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The use of the term "no worries" is a very interesting phenomenon. It is used by Aussies to cover almost every situation, regardless of the circumstances, and regardless of the true extent and nature of the worry. There doesn't have to be an absence of worry for "no worries" to be used. In fact, it is common for "no worries" to be used in the most worrisome of situations.
I just have a simple question or two and likely missed it somewhere along this on-going discussion (which I am not sure the end-game point is); i.e., how does anyone know if they are low risk based on the randomness of biopsies? I have heard that the only way to know full pathology is to examine the gland after it has been reviewed?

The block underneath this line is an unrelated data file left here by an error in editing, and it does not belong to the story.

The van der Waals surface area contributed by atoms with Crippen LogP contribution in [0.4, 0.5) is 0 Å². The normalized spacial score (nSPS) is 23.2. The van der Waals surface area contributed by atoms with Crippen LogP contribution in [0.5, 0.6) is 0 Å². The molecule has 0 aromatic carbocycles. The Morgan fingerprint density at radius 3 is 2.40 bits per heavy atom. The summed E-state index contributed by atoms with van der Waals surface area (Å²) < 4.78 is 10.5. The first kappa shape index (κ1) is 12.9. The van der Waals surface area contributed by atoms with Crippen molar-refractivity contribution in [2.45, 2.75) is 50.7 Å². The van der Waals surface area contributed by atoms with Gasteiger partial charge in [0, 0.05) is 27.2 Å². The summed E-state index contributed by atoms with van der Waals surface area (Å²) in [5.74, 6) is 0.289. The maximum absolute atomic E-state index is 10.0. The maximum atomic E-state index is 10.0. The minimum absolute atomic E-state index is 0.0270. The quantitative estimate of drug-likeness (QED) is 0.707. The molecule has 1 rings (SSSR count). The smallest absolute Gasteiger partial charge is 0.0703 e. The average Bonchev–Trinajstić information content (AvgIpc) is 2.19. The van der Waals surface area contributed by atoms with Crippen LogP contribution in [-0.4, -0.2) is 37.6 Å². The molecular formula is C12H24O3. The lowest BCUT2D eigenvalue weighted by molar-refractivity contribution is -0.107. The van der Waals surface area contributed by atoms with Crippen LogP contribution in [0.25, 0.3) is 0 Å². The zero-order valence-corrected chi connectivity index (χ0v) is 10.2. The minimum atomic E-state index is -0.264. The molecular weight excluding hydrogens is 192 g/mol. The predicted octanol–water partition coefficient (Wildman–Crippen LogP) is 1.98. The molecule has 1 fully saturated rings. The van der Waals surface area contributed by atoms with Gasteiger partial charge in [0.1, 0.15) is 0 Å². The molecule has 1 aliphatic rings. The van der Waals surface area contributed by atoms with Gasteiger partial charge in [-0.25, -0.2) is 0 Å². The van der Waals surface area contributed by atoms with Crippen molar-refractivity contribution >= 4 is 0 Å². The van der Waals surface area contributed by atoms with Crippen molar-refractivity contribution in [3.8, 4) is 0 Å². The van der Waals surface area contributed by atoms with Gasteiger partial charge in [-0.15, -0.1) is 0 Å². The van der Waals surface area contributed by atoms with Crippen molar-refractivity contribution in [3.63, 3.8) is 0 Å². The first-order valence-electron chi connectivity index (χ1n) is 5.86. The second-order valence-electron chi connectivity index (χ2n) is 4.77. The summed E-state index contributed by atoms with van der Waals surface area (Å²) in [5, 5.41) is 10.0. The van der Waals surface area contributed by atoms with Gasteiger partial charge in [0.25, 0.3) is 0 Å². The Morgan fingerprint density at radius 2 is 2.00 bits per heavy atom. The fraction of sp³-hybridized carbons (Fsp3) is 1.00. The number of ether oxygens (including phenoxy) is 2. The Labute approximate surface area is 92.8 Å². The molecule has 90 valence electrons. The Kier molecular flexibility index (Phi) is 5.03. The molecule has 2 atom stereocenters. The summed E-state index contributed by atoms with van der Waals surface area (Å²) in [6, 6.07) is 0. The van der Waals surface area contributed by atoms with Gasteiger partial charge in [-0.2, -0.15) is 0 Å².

Please refer to John Bonneville's response on " some further clarification" dated Dec 27 @ 7:59pm. He does a good job describing an AS monitoring protocol. If you had a high grade tumor that was missed by a needle biopsy and started to grow, your PSA , and imaging testing would catch it.
If you are asking what the end game is in this AS debate, IMO it is recognition, respect, acceptance and implementation among the PCa medical community at large, reflecting the fact that this strategy has proven itself to be a viable option for those that meet the criteria. Until that happens, we are going to continue to have a serious over-treatment problem worldwide.